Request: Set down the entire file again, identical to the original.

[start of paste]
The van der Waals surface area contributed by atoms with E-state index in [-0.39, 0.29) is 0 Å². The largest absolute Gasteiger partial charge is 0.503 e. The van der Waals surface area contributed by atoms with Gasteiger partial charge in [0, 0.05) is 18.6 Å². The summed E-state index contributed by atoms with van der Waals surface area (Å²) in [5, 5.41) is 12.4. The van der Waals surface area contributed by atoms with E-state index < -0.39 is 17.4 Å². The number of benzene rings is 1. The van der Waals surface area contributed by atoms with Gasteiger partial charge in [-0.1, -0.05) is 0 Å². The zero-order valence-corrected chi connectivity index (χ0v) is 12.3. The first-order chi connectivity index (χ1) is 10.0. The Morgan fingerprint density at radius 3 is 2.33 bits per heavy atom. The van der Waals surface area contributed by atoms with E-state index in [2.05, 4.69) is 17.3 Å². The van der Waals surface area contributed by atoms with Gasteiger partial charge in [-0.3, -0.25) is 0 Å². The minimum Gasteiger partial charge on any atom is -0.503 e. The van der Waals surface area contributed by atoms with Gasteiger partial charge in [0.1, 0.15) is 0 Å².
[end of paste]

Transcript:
The van der Waals surface area contributed by atoms with E-state index in [-0.39, 0.29) is 0 Å². The largest absolute Gasteiger partial charge is 0.503 e. The van der Waals surface area contributed by atoms with Gasteiger partial charge in [0, 0.05) is 18.6 Å². The summed E-state index contributed by atoms with van der Waals surface area (Å²) in [5, 5.41) is 12.4. The van der Waals surface area contributed by atoms with E-state index < -0.39 is 17.4 Å². The number of benzene rings is 1. The van der Waals surface area contributed by atoms with Gasteiger partial charge in [-0.1, -0.05) is 0 Å². The zero-order valence-corrected chi connectivity index (χ0v) is 12.3. The first-order chi connectivity index (χ1) is 10.0. The Morgan fingerprint density at radius 3 is 2.33 bits per heavy atom. The van der Waals surface area contributed by atoms with E-state index in [2.05, 4.69) is 17.3 Å². The van der Waals surface area contributed by atoms with Gasteiger partial charge in [-0.3, -0.25) is 0 Å². The minimum Gasteiger partial charge on any atom is -0.503 e. The van der Waals surface area contributed by atoms with Gasteiger partial charge in [0.1, 0.15) is 0 Å².